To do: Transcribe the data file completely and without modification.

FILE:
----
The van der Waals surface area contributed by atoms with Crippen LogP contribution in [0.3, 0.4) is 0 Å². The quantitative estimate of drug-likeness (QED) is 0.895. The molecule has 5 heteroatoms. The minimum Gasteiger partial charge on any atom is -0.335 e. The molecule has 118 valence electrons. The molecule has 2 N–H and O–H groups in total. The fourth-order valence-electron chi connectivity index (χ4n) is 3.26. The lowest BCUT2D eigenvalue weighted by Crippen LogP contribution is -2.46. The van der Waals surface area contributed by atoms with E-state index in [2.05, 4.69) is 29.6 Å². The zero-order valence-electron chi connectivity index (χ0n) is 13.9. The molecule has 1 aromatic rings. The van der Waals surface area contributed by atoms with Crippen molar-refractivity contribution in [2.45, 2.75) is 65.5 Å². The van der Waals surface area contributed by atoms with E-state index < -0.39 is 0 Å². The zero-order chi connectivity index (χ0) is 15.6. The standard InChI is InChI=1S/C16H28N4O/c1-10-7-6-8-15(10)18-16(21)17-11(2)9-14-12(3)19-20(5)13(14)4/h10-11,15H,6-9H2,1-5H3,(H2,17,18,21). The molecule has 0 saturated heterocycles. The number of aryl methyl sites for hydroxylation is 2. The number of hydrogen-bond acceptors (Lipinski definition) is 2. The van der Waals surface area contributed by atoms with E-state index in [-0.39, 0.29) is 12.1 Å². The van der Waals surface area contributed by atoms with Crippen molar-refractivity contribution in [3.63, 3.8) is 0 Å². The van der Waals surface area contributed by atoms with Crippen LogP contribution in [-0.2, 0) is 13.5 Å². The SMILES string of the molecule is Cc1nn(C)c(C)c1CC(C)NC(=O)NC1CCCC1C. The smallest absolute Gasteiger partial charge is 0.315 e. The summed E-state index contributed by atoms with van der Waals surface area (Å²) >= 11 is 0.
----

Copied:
The van der Waals surface area contributed by atoms with Crippen LogP contribution in [0.3, 0.4) is 0 Å². The quantitative estimate of drug-likeness (QED) is 0.895. The molecule has 5 heteroatoms. The minimum Gasteiger partial charge on any atom is -0.335 e. The molecule has 118 valence electrons. The molecule has 2 N–H and O–H groups in total. The fourth-order valence-electron chi connectivity index (χ4n) is 3.26. The lowest BCUT2D eigenvalue weighted by Crippen LogP contribution is -2.46. The van der Waals surface area contributed by atoms with E-state index in [2.05, 4.69) is 29.6 Å². The zero-order valence-electron chi connectivity index (χ0n) is 13.9. The molecule has 1 aromatic rings. The van der Waals surface area contributed by atoms with Crippen molar-refractivity contribution in [2.45, 2.75) is 65.5 Å². The van der Waals surface area contributed by atoms with E-state index < -0.39 is 0 Å². The zero-order chi connectivity index (χ0) is 15.6. The standard InChI is InChI=1S/C16H28N4O/c1-10-7-6-8-15(10)18-16(21)17-11(2)9-14-12(3)19-20(5)13(14)4/h10-11,15H,6-9H2,1-5H3,(H2,17,18,21). The molecule has 0 saturated heterocycles. The number of aryl methyl sites for hydroxylation is 2. The number of hydrogen-bond acceptors (Lipinski definition) is 2. The van der Waals surface area contributed by atoms with E-state index in [-0.39, 0.29) is 12.1 Å². The van der Waals surface area contributed by atoms with Crippen molar-refractivity contribution in [3.63, 3.8) is 0 Å². The van der Waals surface area contributed by atoms with Crippen LogP contribution in [-0.2, 0) is 13.5 Å². The SMILES string of the molecule is Cc1nn(C)c(C)c1CC(C)NC(=O)NC1CCCC1C. The smallest absolute Gasteiger partial charge is 0.315 e. The summed E-state index contributed by atoms with van der Waals surface area (Å²) >= 11 is 0.